Grace Yeats has stolen the heart of Prime Minister John Key.
Mr Key met 11-year-old Grace, who he dubbed "Gracie button", during a private meeting at Wairarapa Hospital in Masterton on Thursday, her mother, Tracy Yeats, said yesterday.
The St Mary's schoolgirl had been left unable to talk or move after a throat infection in May last year developed into an extremely rare brain illness called acute disseminated encephalomyelitis or Adem.
She was the 13th person in the world to be diagnosed with the condition and was the most severely affected of all known cases, and last year had been flown to Starship Hospital in Auckland, where her mother kept a constant vigil by her bedside for nine months.
Grace had undergone several procedures during her time in Auckland, becoming the first girl in New Zealand to receive electrical brain implants for powerful spasms that had been wracking her body.
Mr Key, who on Thursday also had attended a luncheon at Wairarapa Trading Company and visited Rathkeale College, had set time aside especially to meet Grace after having missed visiting her while she was in Auckland, her mother said .
Mrs Yeats, who is a trained pediatric nurse, said Mr Key had arrived a quarter hour early for the visit and had also shared the time with herself and Grace's two brothers, Finn and Angus.
Mr Key told the family his pet name for Grace had been the same term of endearment he had used for son Max's girlfriend called Gracie, Mrs Yeats said.
"He was really lovely. Really nice with Grace. She gave him a red nose and he had her in a storm of laughter when he put it on. We gave him a wrist band as well, if he needed something more subtle."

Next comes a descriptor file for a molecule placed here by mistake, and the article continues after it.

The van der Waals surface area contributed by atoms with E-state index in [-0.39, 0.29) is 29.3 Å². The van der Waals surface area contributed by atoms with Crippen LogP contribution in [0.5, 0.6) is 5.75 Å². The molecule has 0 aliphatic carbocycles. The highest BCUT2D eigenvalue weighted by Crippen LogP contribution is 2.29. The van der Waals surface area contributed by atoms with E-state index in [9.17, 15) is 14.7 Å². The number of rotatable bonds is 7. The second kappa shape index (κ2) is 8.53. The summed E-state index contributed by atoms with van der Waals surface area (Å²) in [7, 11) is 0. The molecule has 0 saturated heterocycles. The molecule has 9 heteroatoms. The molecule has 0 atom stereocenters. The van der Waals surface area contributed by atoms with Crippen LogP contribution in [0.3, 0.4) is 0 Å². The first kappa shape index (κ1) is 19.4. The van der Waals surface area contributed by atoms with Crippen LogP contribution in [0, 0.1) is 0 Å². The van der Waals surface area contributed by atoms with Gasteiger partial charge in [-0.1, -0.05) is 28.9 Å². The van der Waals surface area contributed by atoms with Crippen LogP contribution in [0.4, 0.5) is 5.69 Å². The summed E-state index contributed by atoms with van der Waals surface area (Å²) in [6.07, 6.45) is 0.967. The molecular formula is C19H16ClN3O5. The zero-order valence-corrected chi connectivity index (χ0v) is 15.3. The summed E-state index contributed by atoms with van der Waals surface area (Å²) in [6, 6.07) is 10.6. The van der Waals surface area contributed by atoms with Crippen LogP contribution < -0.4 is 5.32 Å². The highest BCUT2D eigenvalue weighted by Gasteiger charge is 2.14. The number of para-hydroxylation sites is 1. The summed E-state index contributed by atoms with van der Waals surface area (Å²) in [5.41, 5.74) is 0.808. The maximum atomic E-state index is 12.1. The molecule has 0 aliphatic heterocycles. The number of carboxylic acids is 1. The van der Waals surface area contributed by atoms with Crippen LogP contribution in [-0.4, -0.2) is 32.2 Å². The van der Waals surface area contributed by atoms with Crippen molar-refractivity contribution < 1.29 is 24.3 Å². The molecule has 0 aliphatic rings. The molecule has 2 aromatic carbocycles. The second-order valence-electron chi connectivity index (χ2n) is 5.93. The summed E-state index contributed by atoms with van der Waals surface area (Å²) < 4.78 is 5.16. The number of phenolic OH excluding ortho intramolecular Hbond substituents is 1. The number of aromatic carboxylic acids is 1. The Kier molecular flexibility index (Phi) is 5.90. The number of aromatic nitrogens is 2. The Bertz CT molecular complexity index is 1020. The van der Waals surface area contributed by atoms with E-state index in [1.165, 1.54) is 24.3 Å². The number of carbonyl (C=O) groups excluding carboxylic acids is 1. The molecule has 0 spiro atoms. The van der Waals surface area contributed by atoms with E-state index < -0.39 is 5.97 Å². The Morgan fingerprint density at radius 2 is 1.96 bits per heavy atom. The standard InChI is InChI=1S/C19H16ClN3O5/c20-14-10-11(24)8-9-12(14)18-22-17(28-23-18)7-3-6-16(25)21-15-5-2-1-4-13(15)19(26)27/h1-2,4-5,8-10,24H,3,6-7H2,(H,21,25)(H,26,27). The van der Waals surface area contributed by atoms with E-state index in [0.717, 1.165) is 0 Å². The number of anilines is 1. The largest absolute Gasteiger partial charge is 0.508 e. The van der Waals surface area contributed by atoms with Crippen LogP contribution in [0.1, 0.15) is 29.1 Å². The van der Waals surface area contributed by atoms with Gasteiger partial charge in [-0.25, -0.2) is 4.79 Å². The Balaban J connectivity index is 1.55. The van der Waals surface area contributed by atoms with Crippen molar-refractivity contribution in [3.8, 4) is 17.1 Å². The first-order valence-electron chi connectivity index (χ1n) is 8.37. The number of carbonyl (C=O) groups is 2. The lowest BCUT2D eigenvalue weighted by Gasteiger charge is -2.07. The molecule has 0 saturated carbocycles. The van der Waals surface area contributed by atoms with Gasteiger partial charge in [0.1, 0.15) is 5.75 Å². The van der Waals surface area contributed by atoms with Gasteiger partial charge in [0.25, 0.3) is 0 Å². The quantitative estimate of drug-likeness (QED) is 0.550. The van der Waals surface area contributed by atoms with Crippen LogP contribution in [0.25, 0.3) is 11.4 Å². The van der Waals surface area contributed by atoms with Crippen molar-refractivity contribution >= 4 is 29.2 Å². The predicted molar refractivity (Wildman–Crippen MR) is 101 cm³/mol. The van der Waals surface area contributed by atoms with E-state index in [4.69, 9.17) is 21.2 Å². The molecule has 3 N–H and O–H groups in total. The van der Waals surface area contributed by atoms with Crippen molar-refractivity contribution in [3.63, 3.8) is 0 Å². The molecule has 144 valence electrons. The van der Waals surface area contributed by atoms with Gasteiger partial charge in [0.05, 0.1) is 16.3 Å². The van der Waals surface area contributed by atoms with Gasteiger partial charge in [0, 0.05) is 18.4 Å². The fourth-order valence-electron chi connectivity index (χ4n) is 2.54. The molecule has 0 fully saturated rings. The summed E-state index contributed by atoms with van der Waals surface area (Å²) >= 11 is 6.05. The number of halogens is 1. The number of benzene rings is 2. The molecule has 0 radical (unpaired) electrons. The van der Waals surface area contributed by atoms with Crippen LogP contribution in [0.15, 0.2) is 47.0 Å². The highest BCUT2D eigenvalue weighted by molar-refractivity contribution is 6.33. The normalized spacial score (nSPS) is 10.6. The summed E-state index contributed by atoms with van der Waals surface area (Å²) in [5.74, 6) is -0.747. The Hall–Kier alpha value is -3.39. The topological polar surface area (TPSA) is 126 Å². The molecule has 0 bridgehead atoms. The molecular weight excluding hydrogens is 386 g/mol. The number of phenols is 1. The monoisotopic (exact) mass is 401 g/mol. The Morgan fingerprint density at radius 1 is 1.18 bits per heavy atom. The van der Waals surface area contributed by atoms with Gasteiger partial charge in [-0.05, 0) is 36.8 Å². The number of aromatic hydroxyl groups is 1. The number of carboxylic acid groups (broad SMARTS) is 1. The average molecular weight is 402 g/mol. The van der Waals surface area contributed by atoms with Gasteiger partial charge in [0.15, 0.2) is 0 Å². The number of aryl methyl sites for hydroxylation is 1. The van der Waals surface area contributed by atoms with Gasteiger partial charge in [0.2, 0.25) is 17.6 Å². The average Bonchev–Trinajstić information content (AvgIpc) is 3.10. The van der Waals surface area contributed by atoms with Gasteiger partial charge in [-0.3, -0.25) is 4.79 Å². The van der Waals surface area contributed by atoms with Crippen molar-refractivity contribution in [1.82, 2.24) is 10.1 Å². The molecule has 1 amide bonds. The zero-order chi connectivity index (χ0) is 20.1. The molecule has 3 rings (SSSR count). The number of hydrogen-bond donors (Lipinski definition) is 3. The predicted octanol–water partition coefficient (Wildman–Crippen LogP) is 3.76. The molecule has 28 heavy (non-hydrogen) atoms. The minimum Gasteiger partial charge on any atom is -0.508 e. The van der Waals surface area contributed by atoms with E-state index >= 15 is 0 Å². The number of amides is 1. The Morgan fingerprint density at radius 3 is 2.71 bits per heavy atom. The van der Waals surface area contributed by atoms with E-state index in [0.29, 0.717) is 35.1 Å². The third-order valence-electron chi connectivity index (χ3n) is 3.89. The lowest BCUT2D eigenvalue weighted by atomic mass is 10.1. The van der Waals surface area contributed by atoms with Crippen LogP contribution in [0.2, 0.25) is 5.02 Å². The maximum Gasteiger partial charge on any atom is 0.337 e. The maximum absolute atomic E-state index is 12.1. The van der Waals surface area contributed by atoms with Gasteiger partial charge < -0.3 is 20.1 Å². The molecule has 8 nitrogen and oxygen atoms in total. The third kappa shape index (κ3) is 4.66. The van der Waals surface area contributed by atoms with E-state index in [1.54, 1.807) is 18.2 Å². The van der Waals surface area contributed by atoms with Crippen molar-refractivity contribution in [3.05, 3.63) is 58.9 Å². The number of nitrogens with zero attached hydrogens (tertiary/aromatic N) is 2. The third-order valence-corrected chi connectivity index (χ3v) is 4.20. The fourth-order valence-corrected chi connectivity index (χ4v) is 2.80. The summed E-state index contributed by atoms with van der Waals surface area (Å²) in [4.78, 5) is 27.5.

Soon after Grace fell ill, a group of five Carterton families had launched the Grace Yeats Trust with the aim of raising funds to remodel the Yeats family home in readiness for her return.
A fundraiser auction last year had included strong bidding for a half-hour tea break with the Prime Minister, and Mrs Yeats was delighted Mr Key recalled the earlier gift of time he had made to Grace and her family.
"We are very, very thankful to him and all the people who have helped. I don't know what would have happened otherwise. The support has been pretty overwhelming. Just amazing."
She said Grace, who had been staying at Wairarapa Hospital since February, may be back at their modified Carterton home in about a month and is also taking hour-long lessons with a teacher three times a week.
The pair were fundraising for the Cure Kids charity while decked out in red noses yesterday outside Paper Plus in Queen St after Grace signalled her approval for the event with a wide smile, her mum said.
A Play For Grace fundraiser will be held on September 7 that will feature Parliamentary netball and rugby matches involving famous sports figures going head-to-head. The rugby match will be played at Carterton Rugby Club and the netball at the Colombo Rd netball courts.
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